Recently, I was honored that Grant Kemp, of restoringyourpast.co.uk and a truly remarkable artist, chose two of my daguerreotypes to colorize. The results were utterly revitalizing, as can be seen from the comparison below.

Grant says of himself, “Trained as a Graphic Designer, I have a Bachelor of Arts Honours Degree in Graphic Design. During my long graphics and print career, I have used design, image software and scanners from every leading supplier including the highest resolution drum scanners. I bring all of my industry experience to the Restoring Your Past service. Graphic design, image scanning, newspaper/magazine production, web, litho, and digital printing experience means I can offer a graphics service that’s based on having dealt with just about every sort of image destined for any type of output.”

Enjoy these samples of his work and if you have old family photographs to restore or colorize, a better digital artist than Kemp is unlikely to be found.

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Taken in 1877 by John Thomson, this image was first seen in ‘Street Life in London.’ The subject was the widow of a tailor. In her arms was an infant for whom she cared whilst the mother was at work in exchange for a cup of tea and a piece of bread.

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Apparitions of the Aperture

In the second half of the 19th Century, at the height of the Victorian Age, the union of photography and the supernatural spawned strange and enthralling results.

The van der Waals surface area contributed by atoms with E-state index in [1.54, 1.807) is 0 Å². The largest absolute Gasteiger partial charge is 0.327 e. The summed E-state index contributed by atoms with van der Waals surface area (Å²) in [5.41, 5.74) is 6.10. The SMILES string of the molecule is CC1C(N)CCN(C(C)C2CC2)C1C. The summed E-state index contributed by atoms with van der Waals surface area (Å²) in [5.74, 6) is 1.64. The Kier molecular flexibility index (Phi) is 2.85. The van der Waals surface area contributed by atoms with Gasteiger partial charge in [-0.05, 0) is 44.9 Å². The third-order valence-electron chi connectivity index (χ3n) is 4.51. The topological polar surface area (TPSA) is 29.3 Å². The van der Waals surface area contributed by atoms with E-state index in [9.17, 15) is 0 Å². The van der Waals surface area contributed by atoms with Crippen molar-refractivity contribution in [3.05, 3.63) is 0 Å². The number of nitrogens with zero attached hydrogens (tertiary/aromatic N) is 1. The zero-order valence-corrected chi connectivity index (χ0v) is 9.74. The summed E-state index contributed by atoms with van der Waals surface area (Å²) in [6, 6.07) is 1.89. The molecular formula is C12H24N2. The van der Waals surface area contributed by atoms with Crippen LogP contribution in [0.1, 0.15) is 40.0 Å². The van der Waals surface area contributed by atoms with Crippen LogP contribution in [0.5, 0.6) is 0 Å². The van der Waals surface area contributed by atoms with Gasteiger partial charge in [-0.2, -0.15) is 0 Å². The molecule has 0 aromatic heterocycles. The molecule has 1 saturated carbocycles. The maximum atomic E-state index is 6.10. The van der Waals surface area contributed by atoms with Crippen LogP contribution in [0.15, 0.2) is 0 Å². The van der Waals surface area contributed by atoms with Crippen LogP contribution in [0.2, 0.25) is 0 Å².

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Cased tintype spirit image by an unknown photographer, circa 1868. Jack and Beverly Wilgus Collection. (Unless otherwise noted, all images in this article are courtesy Jack and Beverly Wilgus.)

By Beverly Wilgus and Ann Longmore-Etheridge

Early in the practice of the photography, ghostlike images appeared on daguerreotypes, ambrotypes, and tintypes. The explanation for them was not supernatural: Because of the need for long exposures, in some cases of more than a minute, anything that moved whilst the camera lens was open went either unrecorded or appeared transparent in the final product. In 1856, Sir David Brewster (1781-1868), an important figure in photography’s evolution, described in his book The Stereoscope: Its History, Theory, and Construction the method by which amusing extras could be created in photographs. Brewster advised that sitters should be posed and after the majority of the plate exposure was finished, a new person should move into the scene and stay for the final seconds. This would result in a “spirit” presence.

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This English stereoview card from the early 1860s titled “The Ghost in the Stereoscope” noted that it was “kindly suggested by Sir David Brewster.”

Whilst Brewster clearly promoted this method for what it was—a trick—others with an interest in the expanding religion of Spiritualism saw ghost images as proof of life after death. It should be noted that the Victorians were not the only folk taken in by the callow exploitation of technology they did not fully understand.

Continue reading “Apparitions of the Aperture”